Last week we went to a big dinner and party at the Ambassador’s house, which was topped off by a singalong around his giant Christmas tree. It was a week of embassy festivities. There was also a concert in the embassy itself, many of the performers were staffers, it was classic Christmas music, and accompanied by the occasional jig or two from an excited child. I also attended Mr. A’s section’s “Open House” in which staffers in other sections (or spouses) got a chance to tour his office area, and see what they do in there. There were some fun interactive activities, some presentations and a bunch of cookie displays to keep us well fed as we followed the tour.
I also picked up my first paycheck from subbing at the American School. It’s in the local currency, so I’ll have to take it to a local bank to cash it. However, it’s recommended that all bank visits take place via a car, rather than walking, so I’ll have to wait until next week. Why? Because our payment finally cleared on the car we bought (third time’s the charm), and we can pick it up early next week.
However, all of these events were overshadowed by the knowledge that our possessions were in the city and had cleared customs. For various reasons, they couldn’t be delivered until the end of the week, but what a day of fun that was!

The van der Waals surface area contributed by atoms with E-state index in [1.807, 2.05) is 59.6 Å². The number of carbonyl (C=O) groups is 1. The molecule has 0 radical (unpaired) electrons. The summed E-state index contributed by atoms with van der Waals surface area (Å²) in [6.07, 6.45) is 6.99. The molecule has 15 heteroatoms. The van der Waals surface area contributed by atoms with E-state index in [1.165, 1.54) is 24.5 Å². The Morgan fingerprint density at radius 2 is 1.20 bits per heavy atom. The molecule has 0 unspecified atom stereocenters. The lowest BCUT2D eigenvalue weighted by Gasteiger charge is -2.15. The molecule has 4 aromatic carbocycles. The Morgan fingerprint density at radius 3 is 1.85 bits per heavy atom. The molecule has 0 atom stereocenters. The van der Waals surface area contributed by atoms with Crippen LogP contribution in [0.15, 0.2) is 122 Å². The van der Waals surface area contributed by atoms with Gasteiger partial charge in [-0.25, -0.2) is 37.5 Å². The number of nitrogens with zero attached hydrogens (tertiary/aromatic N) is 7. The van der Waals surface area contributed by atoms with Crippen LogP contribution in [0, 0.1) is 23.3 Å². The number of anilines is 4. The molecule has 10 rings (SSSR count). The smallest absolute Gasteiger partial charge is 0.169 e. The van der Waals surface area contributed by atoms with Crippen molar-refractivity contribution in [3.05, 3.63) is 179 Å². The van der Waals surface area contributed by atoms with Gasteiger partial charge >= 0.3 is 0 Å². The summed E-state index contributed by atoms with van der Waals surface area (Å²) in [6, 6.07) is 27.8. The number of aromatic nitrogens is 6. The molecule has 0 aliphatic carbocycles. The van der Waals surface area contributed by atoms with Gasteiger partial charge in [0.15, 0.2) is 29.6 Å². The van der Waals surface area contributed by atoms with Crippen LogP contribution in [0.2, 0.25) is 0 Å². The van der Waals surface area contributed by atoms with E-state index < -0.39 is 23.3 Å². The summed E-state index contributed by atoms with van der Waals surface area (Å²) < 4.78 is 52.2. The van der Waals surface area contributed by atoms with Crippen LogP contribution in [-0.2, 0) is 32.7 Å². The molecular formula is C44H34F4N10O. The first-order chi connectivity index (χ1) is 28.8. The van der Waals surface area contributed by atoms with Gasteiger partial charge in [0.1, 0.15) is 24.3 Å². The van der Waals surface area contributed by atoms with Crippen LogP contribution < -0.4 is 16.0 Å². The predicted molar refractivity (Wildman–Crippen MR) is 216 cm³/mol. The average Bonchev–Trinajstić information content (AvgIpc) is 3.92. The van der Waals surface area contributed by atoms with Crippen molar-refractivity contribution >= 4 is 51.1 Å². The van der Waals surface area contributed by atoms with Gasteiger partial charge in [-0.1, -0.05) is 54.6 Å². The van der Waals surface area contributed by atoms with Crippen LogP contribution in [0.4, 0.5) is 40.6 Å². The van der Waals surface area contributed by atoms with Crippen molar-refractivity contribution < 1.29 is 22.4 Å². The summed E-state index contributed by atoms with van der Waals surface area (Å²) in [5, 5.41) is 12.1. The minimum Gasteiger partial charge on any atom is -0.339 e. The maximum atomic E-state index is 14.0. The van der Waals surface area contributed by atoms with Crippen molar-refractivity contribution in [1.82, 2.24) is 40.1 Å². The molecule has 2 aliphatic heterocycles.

We had 4 crates of stuff. That wouldn’t be much if we’d shipped furniture, but that’s mostly “boxes.” A whole lotta boxes. The pile below is most of the kitchen stuff, but we found random kitchen things in lots of other boxes. For example, the box of utensils also had the Bocce set, but nothing else, and was labeled “Small boxes with photos.” Uh? What?
That was true of many of our boxes. There were about 10 boxes labeled “books” which contained at most one book, and usually none. The books were labeled clothes, or games…. Shoes were labeled clothes, etc. However, it’s understandable, given that almost all of our stuff was holed up in a single little room in a giant pile of doom when the packers arrived.
However, the priority for me was the Christmas tree. So, even though we hadn’t found the silverware, or even cleared a path to the door, we cleared a space in the perfect corner and set up our tree. It was harder to arrange than we thought a fake tree would be. It’s our first fake tree, though I’ve had some mini trees and decorated a few fake trees for work and such. However, we think the results are worth the effort, and thank our upstairs neighbors for coming down to help us put all the hundred or so ornaments on.
So, in sum, we’ve had a week of festivities, opening boxes and big happiness, and it isn’t even Christmas yet. I hear that a lot of the folks back home are knee deep in snow, but we’re still enjoying the “chilly” high 70 and low 80 degree days. Brr, where’s my jacket?
“It’s beginning to look a lot like Christmas….” well, except for the lack of snow and Christmas decor while we await our big shipment (should be here next week!)
But, in good news: